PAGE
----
"Matches like that made me believe I could still do it," he said. "I wasn't ready to quit on myself because I could still compete."
Dick Stockton, who grew up in the game with Connors, is now his practice partner. To him, Connors' longevity as a top player comes from the joy he gets from tennis.
"I've never seen a player who gets more pleasure out of the game than Jimmy," Stockton said. "Watch him when he hits a great shot. He's like a little kid he's so excited. That's unique.
"When you practice with him, it's like with no other player. He may not practice as long, but he plays every point in practice like it's the Wimbledon final."
"Always he had that," said Pancho Segura, Connors' coach early in his career. "When I first saw him he was 15. It was in St. Louis and I liked him because he was small and weak like me. But he would die to win even one point. I knew he would be great even then."
Connors knows his reputation as a street fighter and he loves it. "I'm a public parks player," he said. "That's my game." He is smart enough to know it is to his advantage if an opponent thinks it will take forever to beat him.
"A lot of guys, when they get down in a match, they look for a quick way to get out," Connors said. "I look for a way to prolong it. I just think the longer I can stay out there, the better my chances. That gets harder and harder to do at my age, but I'm still that way."
What drives Connors now is pride, the notion that he still can add a Grand Slam title or two to his record before he quits.
"I've always loved to compete," he said. "I still do, whether it's tennis, cards with my kids or backgammon with my wife. I know I'm going to wake up one morning and say, 'The hell with it, I'm through, it's all over.' I'll just be too sore or too tired to get up and go practice and that will be the end."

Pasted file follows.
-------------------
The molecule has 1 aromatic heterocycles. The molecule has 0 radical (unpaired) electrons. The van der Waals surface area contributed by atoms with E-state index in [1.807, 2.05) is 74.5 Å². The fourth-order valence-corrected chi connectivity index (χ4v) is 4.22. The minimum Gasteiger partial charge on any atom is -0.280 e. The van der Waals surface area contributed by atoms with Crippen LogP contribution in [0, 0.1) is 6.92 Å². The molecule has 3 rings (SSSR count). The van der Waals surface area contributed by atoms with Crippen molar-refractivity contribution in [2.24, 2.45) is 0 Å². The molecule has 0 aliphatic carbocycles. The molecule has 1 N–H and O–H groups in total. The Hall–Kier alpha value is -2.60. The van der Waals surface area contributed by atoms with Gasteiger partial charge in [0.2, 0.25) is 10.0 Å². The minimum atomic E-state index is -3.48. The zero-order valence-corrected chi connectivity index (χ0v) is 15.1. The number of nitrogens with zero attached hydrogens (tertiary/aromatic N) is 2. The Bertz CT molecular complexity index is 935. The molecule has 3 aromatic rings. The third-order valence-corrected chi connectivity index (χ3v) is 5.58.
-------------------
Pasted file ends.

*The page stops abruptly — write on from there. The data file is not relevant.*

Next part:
On that day, Connors will warmly remember the affection he finally earned after his early years as the bad boy of tennis. It was not until January 1978 in New York at the Masters that he began to become a favorite. "I think it was because people saw what I was willing to do there to win," he said.
In that tournament, which is a round-robin until the semifinals, Connors lost a five-set match to Guillermo Vilas at 1 a.m. He came back at 11 that morning to beat Manuel Orantes to make the semifinals, then beat Borg in the final, coming from 4-1 down in the last set.
Ironically, Connors was nervous about playing the Masters that year because of the ugly ending to his Open final the previous fall against Vilas. In that match, in the last Open played at Forest Hills, Connors was trailing in the fourth set and saved seven match points. On the eighth, he hit a forehand that looked good. But it was called out and before Connors could argue, pro-Vilas spectators stormed the court and lifted Vilas onto their shoulders. Hurt and furious, Connors stalked out of the stadium, pausing only, as he put it, "When a guy's face got in the way of my fist."
This afternoon, seven years after that match, he still could describe it in exact detail. "As far as I'm concerned that match still isn't over," he said softly. "I hit a forehand approach, Vilas couldn't get it and I went to serve at deuce. The next thing I know a guy says, 'Game, set, match, Vilas.'
"That's wrong, It wasn't. I was down, but Vilas had blown leads before. It's in the record book, but as far as I'm concerned that match still isn't over. It will never be over in my mind."
Not surprising. Connors may be 32, a mellowed family man, but he still plays every match until the last point. Sometimes, even beyond.